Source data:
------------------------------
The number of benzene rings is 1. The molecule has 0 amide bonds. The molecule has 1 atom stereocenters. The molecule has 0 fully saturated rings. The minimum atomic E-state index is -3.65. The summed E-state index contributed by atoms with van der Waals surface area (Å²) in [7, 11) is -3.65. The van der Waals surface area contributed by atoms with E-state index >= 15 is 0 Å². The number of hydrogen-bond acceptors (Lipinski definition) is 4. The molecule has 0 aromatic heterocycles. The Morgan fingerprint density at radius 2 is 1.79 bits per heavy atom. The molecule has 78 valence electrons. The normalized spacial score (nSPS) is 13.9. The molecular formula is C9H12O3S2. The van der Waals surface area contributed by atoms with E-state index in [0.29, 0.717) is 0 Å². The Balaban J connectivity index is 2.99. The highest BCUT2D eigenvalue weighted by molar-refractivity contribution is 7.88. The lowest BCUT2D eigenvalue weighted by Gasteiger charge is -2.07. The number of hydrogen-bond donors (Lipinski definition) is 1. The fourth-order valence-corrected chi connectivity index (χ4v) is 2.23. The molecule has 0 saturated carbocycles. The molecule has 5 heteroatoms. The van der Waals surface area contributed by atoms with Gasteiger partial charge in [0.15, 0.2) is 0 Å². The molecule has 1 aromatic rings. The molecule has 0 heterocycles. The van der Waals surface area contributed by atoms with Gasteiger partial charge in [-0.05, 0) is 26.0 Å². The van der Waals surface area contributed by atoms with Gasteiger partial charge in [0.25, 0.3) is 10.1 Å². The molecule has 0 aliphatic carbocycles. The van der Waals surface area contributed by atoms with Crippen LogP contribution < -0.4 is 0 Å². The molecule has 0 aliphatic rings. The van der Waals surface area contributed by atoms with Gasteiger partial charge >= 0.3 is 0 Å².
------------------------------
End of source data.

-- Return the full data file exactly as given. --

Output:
The number of benzene rings is 1. The molecule has 0 amide bonds. The molecule has 1 atom stereocenters. The molecule has 0 fully saturated rings. The minimum atomic E-state index is -3.65. The summed E-state index contributed by atoms with van der Waals surface area (Å²) in [7, 11) is -3.65. The van der Waals surface area contributed by atoms with E-state index >= 15 is 0 Å². The number of hydrogen-bond acceptors (Lipinski definition) is 4. The molecule has 0 aromatic heterocycles. The Morgan fingerprint density at radius 2 is 1.79 bits per heavy atom. The molecule has 78 valence electrons. The normalized spacial score (nSPS) is 13.9. The molecular formula is C9H12O3S2. The van der Waals surface area contributed by atoms with E-state index in [0.29, 0.717) is 0 Å². The Balaban J connectivity index is 2.99. The highest BCUT2D eigenvalue weighted by molar-refractivity contribution is 7.88. The lowest BCUT2D eigenvalue weighted by Gasteiger charge is -2.07. The number of hydrogen-bond donors (Lipinski definition) is 1. The fourth-order valence-corrected chi connectivity index (χ4v) is 2.23. The molecule has 0 saturated carbocycles. The molecule has 5 heteroatoms. The van der Waals surface area contributed by atoms with Gasteiger partial charge in [0.15, 0.2) is 0 Å². The molecule has 1 aromatic rings. The molecule has 0 heterocycles. The van der Waals surface area contributed by atoms with Gasteiger partial charge in [-0.05, 0) is 26.0 Å². The van der Waals surface area contributed by atoms with Gasteiger partial charge in [0.25, 0.3) is 10.1 Å². The molecule has 0 aliphatic carbocycles. The van der Waals surface area contributed by atoms with Crippen LogP contribution < -0.4 is 0 Å². The molecule has 0 aliphatic rings. The van der Waals surface area contributed by atoms with Gasteiger partial charge >= 0.3 is 0 Å².